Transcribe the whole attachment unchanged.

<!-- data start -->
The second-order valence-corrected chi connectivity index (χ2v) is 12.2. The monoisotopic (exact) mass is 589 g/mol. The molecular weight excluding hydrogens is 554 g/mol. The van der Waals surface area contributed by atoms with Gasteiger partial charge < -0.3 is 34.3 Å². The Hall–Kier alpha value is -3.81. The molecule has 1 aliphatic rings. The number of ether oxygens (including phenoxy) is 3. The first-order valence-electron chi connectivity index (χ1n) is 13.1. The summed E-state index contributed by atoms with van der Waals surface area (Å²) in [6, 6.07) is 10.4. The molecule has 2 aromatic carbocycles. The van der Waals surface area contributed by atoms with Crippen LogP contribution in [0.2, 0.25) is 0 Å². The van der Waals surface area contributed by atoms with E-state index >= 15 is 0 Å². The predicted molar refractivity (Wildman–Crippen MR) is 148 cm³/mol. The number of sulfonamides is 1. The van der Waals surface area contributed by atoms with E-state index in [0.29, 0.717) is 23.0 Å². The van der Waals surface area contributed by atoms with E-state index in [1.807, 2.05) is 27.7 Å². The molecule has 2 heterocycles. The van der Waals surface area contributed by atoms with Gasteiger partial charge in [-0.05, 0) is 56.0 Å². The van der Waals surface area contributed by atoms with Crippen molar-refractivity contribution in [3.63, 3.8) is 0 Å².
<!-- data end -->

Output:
The second-order valence-corrected chi connectivity index (χ2v) is 12.2. The monoisotopic (exact) mass is 589 g/mol. The molecular weight excluding hydrogens is 554 g/mol. The van der Waals surface area contributed by atoms with Gasteiger partial charge < -0.3 is 34.3 Å². The Hall–Kier alpha value is -3.81. The molecule has 1 aliphatic rings. The number of ether oxygens (including phenoxy) is 3. The first-order valence-electron chi connectivity index (χ1n) is 13.1. The summed E-state index contributed by atoms with van der Waals surface area (Å²) in [6, 6.07) is 10.4. The molecule has 2 aromatic carbocycles. The van der Waals surface area contributed by atoms with Crippen LogP contribution in [0.2, 0.25) is 0 Å². The van der Waals surface area contributed by atoms with E-state index >= 15 is 0 Å². The predicted molar refractivity (Wildman–Crippen MR) is 148 cm³/mol. The number of sulfonamides is 1. The van der Waals surface area contributed by atoms with E-state index in [0.29, 0.717) is 23.0 Å². The van der Waals surface area contributed by atoms with E-state index in [1.807, 2.05) is 27.7 Å². The molecule has 2 heterocycles. The van der Waals surface area contributed by atoms with Gasteiger partial charge in [-0.05, 0) is 56.0 Å². The van der Waals surface area contributed by atoms with Crippen molar-refractivity contribution in [3.63, 3.8) is 0 Å².